I have long said that the housing correction poses the biggest risk to our economy. It is a drag on our economic growth, and at the heart of the turmoil and stress for our financial markets and financial institutions. Our economy and our markets will not recover until the bulk of this housing correction is behind us. Fannie Mae and Freddie Mac are critical to turning the corner on housing. Therefore, the primary mission of these enterprises now will be to proactively work to increase the availability of mortgage finance, including by examining the guaranty fee structure with an eye toward mortgage affordability.
-- Jim Lockhard, Director of Federal Housing Finance Agency
Like the best of lies, this one has lots of truth in it. Broken down, here are the claims of the above paragraph.
- Housing correction poses the biggest risk to our economy.
- Our economy and our markets will not recover until the bulk of this housing correction is behind us.
- Fannie and Freddie are critical to turning the corner on housing.
True -- they hold or guarantee about half of the US mortgages
- Primary mission of Fannie and Freddie will be to increase the availability of mortgage finance.
False and stupid -- that's what got us into this mess in the first place.
What makes housing affordable is the cost of the mortgage relative to income. Historically, house prices have tended to run at 3x annual income. At that rate, borrowers tended not to default and lenders made some profit. Whenever prices move too far from this multiple, they get corrected. The further the upswing, the more the correction hurts.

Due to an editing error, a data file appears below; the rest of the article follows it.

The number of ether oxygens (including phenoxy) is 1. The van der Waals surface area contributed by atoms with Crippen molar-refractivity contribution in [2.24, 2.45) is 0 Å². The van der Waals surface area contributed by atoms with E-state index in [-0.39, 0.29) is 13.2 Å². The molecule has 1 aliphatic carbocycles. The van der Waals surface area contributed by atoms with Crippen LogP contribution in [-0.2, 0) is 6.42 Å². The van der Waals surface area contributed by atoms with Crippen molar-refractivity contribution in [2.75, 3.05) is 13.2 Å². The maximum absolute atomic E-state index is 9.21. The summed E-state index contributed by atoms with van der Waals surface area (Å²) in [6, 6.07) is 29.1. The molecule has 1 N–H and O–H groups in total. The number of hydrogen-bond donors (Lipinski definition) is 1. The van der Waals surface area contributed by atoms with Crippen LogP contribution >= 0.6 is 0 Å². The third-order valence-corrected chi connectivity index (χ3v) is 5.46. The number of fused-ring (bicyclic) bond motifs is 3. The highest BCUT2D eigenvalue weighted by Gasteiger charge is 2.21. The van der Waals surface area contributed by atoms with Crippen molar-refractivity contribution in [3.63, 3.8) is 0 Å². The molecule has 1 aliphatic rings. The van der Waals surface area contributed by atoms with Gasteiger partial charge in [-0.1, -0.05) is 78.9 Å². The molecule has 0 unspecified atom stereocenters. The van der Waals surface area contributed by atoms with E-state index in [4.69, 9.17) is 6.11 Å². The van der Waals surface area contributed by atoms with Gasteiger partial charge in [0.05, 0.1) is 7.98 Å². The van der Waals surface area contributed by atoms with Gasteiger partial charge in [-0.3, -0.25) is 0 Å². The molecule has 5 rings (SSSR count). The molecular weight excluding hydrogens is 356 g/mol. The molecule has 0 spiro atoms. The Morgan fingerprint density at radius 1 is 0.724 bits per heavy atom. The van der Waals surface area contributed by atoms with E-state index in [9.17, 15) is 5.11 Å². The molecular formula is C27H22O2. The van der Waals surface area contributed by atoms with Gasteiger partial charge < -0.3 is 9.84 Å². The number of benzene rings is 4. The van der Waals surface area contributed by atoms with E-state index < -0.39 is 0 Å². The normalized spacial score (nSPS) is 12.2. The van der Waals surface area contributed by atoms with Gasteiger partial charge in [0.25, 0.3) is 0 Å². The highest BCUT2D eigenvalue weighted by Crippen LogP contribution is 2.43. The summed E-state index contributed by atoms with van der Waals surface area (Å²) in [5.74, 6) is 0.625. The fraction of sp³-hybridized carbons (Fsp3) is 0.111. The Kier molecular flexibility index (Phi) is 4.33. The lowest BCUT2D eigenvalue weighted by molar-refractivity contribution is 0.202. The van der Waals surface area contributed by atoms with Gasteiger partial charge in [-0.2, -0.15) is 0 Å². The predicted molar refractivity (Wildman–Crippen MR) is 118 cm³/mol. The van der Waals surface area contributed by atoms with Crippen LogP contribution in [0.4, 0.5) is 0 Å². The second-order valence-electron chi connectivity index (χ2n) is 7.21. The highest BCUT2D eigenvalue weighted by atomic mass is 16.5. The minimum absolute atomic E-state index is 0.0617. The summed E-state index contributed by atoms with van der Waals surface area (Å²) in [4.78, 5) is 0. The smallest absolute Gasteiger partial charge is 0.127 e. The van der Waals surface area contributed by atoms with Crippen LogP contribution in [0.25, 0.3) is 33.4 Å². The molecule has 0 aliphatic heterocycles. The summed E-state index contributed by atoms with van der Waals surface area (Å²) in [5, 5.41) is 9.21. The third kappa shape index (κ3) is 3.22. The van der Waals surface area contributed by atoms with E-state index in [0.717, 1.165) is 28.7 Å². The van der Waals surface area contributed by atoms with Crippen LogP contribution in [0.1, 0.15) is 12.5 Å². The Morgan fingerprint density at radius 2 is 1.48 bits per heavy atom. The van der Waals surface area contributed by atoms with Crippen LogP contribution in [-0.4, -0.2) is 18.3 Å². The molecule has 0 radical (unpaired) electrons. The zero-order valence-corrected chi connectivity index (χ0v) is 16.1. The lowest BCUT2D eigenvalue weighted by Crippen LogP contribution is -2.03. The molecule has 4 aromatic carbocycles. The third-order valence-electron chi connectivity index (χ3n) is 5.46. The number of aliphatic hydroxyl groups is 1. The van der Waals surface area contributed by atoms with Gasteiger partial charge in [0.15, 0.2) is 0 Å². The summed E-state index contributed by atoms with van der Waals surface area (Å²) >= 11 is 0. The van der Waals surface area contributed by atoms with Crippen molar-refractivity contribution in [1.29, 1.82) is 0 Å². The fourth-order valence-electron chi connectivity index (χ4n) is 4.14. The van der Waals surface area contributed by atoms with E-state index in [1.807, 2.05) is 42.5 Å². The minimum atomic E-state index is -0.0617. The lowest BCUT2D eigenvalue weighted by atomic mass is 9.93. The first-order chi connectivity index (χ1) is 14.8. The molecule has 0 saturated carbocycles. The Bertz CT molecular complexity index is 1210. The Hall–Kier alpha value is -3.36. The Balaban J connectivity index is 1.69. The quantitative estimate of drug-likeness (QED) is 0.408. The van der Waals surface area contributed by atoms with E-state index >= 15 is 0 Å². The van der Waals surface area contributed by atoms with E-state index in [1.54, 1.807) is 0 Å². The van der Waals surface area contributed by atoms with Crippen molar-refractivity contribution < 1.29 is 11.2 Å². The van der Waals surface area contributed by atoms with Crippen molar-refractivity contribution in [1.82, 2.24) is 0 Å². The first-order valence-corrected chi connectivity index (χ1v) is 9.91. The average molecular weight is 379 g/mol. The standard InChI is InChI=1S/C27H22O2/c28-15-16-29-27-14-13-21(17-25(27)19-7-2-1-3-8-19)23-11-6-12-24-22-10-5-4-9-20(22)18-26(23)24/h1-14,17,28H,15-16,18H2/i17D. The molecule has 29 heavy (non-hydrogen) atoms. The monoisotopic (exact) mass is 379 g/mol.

There is really only one way to keep the current housing prices from falling back to normal. Inflation. The boom was driven by asinine lending made profitable by being able to sell Mortgaged Backed Securities to banks and people who maybe should have known better but didn't. They know better now.
Now, the only way you're going to be able to sell a $500,000 house to someone making $100,000 is if they can be making $185,000 this time next year. That's going to take a whole heap of inflation in salaries without a corresponding inflation in home prices. Ain't gonna happen.
The only way out of the current housing mess is for prices to fall. That's going to hurt. The people that paid way too much for houses or Mortgage Backed Securities or companies dependent on consumer spending are all going to hurt.